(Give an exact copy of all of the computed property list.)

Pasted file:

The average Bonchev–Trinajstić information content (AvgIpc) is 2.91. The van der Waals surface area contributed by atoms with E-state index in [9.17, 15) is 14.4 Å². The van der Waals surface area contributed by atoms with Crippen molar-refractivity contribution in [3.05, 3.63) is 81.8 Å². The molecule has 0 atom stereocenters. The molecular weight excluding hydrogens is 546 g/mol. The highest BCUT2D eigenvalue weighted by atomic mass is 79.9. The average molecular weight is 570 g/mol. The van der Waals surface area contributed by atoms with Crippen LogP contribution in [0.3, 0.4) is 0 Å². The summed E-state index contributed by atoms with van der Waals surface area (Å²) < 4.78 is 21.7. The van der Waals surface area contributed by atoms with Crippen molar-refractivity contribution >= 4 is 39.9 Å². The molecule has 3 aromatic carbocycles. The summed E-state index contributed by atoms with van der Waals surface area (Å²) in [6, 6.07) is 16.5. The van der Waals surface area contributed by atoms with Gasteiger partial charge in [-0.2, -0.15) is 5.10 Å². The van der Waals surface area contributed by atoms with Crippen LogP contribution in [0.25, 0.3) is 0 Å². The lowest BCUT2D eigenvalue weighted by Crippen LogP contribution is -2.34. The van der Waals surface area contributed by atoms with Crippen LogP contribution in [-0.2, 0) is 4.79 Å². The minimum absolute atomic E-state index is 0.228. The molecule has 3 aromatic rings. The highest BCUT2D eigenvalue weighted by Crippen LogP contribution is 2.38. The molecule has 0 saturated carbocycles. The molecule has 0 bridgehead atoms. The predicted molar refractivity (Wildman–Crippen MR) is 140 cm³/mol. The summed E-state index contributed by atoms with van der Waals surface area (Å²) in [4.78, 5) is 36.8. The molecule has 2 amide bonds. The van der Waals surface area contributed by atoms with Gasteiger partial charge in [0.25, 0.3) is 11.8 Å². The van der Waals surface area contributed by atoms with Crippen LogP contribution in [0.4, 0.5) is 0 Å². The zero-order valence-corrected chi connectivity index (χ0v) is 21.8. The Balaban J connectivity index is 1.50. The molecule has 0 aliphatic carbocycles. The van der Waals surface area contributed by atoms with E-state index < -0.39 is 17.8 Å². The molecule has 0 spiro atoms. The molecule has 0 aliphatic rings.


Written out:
The average Bonchev–Trinajstić information content (AvgIpc) is 2.91. The van der Waals surface area contributed by atoms with E-state index in [9.17, 15) is 14.4 Å². The van der Waals surface area contributed by atoms with Crippen molar-refractivity contribution in [3.05, 3.63) is 81.8 Å². The molecule has 0 atom stereocenters. The molecular weight excluding hydrogens is 546 g/mol. The highest BCUT2D eigenvalue weighted by atomic mass is 79.9. The average molecular weight is 570 g/mol. The van der Waals surface area contributed by atoms with Crippen LogP contribution in [0.3, 0.4) is 0 Å². The summed E-state index contributed by atoms with van der Waals surface area (Å²) < 4.78 is 21.7. The van der Waals surface area contributed by atoms with Crippen molar-refractivity contribution >= 4 is 39.9 Å². The molecule has 3 aromatic carbocycles. The summed E-state index contributed by atoms with van der Waals surface area (Å²) in [6, 6.07) is 16.5. The van der Waals surface area contributed by atoms with Gasteiger partial charge in [-0.2, -0.15) is 5.10 Å². The van der Waals surface area contributed by atoms with Crippen LogP contribution in [0.25, 0.3) is 0 Å². The lowest BCUT2D eigenvalue weighted by Crippen LogP contribution is -2.34. The van der Waals surface area contributed by atoms with Crippen LogP contribution in [-0.2, 0) is 4.79 Å². The minimum absolute atomic E-state index is 0.228. The molecule has 3 aromatic rings. The highest BCUT2D eigenvalue weighted by Crippen LogP contribution is 2.38. The molecule has 0 saturated carbocycles. The molecule has 0 bridgehead atoms. The predicted molar refractivity (Wildman–Crippen MR) is 140 cm³/mol. The summed E-state index contributed by atoms with van der Waals surface area (Å²) in [4.78, 5) is 36.8. The molecule has 2 amide bonds. The van der Waals surface area contributed by atoms with Gasteiger partial charge in [0.25, 0.3) is 11.8 Å². The van der Waals surface area contributed by atoms with Crippen LogP contribution in [0.4, 0.5) is 0 Å². The zero-order valence-corrected chi connectivity index (χ0v) is 21.8. The Balaban J connectivity index is 1.50. The molecule has 0 aliphatic carbocycles. The van der Waals surface area contributed by atoms with E-state index < -0.39 is 17.8 Å². The molecule has 0 spiro atoms. The molecule has 0 aliphatic rings.